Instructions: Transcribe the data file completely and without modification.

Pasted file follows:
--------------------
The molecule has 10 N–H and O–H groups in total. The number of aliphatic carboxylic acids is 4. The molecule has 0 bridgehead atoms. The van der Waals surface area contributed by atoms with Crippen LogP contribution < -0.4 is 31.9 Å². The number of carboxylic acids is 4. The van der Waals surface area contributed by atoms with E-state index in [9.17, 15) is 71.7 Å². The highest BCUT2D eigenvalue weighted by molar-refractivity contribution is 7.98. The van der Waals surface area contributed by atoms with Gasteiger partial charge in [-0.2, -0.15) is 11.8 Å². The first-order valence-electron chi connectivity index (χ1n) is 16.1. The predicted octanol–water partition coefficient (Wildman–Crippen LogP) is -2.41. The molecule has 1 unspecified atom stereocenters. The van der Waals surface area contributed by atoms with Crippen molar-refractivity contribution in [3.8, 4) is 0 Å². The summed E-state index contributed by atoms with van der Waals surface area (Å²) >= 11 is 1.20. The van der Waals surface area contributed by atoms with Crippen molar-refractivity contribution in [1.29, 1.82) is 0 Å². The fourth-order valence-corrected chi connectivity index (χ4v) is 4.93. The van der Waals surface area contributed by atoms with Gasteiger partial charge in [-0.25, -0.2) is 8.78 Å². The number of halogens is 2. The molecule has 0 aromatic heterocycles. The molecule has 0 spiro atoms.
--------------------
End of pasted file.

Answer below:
The molecule has 10 N–H and O–H groups in total. The number of aliphatic carboxylic acids is 4. The molecule has 0 bridgehead atoms. The van der Waals surface area contributed by atoms with Crippen LogP contribution < -0.4 is 31.9 Å². The number of carboxylic acids is 4. The van der Waals surface area contributed by atoms with E-state index in [9.17, 15) is 71.7 Å². The highest BCUT2D eigenvalue weighted by molar-refractivity contribution is 7.98. The van der Waals surface area contributed by atoms with Gasteiger partial charge in [-0.2, -0.15) is 11.8 Å². The first-order valence-electron chi connectivity index (χ1n) is 16.1. The predicted octanol–water partition coefficient (Wildman–Crippen LogP) is -2.41. The molecule has 1 unspecified atom stereocenters. The van der Waals surface area contributed by atoms with Crippen molar-refractivity contribution in [3.8, 4) is 0 Å². The summed E-state index contributed by atoms with van der Waals surface area (Å²) >= 11 is 1.20. The van der Waals surface area contributed by atoms with Crippen molar-refractivity contribution in [1.29, 1.82) is 0 Å². The fourth-order valence-corrected chi connectivity index (χ4v) is 4.93. The van der Waals surface area contributed by atoms with Gasteiger partial charge in [-0.25, -0.2) is 8.78 Å². The number of halogens is 2. The molecule has 0 aromatic heterocycles. The molecule has 0 spiro atoms.